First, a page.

Oregon’s Darlene 3 wildfire prompts evacuations of hundreds of homes

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A wildfire in Oregon‘s high desert, near the popular vacation destination of Bend, grew rapidly Wednesday, and officials urged the continued evacuations of hundreds of homes in the area best known for its microbreweries, hiking, river rafting and skiing on nearby Mount Bachelor.

The wind-driven Darlene 3 wildfire was just outside city limits of La Pine, about 30 miles (48 kilometers) south of Bend, and grew to nearly 4 square miles (10 square kilometers).

Video taken Tuesday showed a huge plume of thick smoke billowing behind homes, strip malls and grocery stores. Officials set up an evacuation center at a local high school and were working to get horses and other animals out of the area.

“We’re doing much better than we were yesterday,” Geoff Wullschlager, city manager of La Pine, said Wednesday.

Firefighters were able to build a defense around the fire overnight, and fire managers listed the blaze at 30% contained Wednesday.

The concern, however, was stronger winds forecasted for later Wednesday, which again could fan the fire.

Evacuation alerts were sent to 1,100 homes and businesses Tuesday, said Lt. Jayson Janes of the Deschutes County Sheriff’s Office. Those orders remained in effect Wednesday, Central Oregon Fire Info said. Janes said about 50-60 people sought refuge at a local high school serving as an evacuation center.

It was not known whether any structures had burned.

Jenny Braden didn’t have to go far to see the plume rising on the outskirts of La Pine. All she had to do was walk outside her house, where the swell of smoke was visible at the end of her street.

When she and her mother received an evacuation notice, they grabbed their four cats, a few personal items and left the house.

They then “spent the next few hours at Dairy Queen, watching the fire grow,” she said by text to The Associated Press on Wednesday. They went to a shelter, where they were informed their evacuation level wasn’t meant for immediate displacement and they could go home if they wanted.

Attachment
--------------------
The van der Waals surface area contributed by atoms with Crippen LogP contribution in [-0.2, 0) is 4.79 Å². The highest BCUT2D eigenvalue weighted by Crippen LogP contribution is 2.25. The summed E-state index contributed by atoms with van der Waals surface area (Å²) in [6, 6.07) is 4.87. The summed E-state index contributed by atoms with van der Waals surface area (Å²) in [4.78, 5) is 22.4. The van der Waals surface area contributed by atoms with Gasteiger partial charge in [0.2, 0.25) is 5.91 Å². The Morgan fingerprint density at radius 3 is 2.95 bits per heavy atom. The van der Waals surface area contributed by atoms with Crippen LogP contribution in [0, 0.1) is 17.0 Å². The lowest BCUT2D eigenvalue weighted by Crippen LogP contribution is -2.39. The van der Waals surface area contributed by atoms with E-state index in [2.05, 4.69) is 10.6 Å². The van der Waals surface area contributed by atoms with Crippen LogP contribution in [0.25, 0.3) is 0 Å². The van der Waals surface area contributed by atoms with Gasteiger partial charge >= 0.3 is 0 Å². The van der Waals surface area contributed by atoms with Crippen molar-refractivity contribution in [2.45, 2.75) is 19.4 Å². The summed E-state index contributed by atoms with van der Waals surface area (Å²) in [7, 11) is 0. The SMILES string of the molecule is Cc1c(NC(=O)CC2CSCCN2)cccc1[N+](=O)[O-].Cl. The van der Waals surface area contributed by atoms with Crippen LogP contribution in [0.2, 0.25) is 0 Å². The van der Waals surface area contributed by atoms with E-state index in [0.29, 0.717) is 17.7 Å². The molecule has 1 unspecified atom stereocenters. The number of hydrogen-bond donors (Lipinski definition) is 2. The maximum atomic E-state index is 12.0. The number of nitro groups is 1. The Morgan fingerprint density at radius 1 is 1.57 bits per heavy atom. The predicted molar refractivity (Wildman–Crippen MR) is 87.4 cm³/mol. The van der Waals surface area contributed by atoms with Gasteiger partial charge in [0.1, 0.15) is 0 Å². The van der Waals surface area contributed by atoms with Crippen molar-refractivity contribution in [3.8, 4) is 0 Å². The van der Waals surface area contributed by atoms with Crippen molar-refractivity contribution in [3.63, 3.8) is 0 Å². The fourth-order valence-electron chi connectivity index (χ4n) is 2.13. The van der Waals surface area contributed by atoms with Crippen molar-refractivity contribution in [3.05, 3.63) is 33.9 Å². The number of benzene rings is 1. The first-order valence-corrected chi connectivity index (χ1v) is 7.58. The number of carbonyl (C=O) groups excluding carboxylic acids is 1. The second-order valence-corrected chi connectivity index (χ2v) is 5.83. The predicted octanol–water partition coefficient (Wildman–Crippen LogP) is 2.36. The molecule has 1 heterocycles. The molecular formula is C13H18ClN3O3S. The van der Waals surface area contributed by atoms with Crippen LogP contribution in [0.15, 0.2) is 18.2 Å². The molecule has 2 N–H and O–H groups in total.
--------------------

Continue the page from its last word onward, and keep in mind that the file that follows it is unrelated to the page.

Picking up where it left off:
They did but were focused on the fire all night in case they had to move quickly.

They have never had to evacuate before, but there were many close calls in the last several years, Braden said.

“This is first that was so close, so quickly, and at a level two,” she said. “It’s super scary!”

Braden was working from home Wednesday, distracted by helicopters and airplanes flying overhead, dropping retardant and water on the fire.

“We’re keeping an eye out, packed more things and keeping the cats in the living room just in case we need to head out again,” she said.

Central Oregon Fire Management Service firefighters used dozers, or heavy construction equipment adapted to battle wildfires, to establish control lines around the blaze.

La Pine High School was serving as a temporary evacuation point while La Pine Rodeo Grounds was hosting a livestock and small animal shelter.

TV station KTVZ reported that several U.S. Forest Service campgrounds and trails had been evacuated and closed.

La Pine is about 192 miles (309 kilometers) south of Portland.

The fire is among the latest dangerous ones in the U.S.. In New Mexico, thousands fled their homes last week as two fast-moving wildfires approached their village. Two people were killed, and officials have estimated around 1,500 structures were destroyed or damaged.

Search and rescue crews cleared more properties this week in the areas of Ruidoso, the mountain community that was hit hardest by the flames. Authorities confirmed Wednesday during a public meeting that 1,300 structures were searched and that no human remains were found.

Mayor Lynn Crawford also said the list of residents who had been unaccounted for was now at zero.

In the central area of California, a new group of three large wildfires and several smaller ones covered nearly 11 square miles (28 square kilometers) in rural eastern Fresno County, with 20% containment. The Fresno June Lightning Complex was ignited in rugged foothills as remnants of Tropical Storm Alberto flowed across the state Monday afternoon.

“We had over a thousand lightning strikes to hit the county,” Dustin Hail, the Cal Fire unit chief, said at a briefing, adding that other fires that have not yet shown themselves could emerge over several days.

Several areas were under evacuation orders or warnings, and a shelter was set up at a college.

—Mark Thiessen, Associated Press

John Antczak, Audrey McAvoy and Becky Bohrer contributed to this report.

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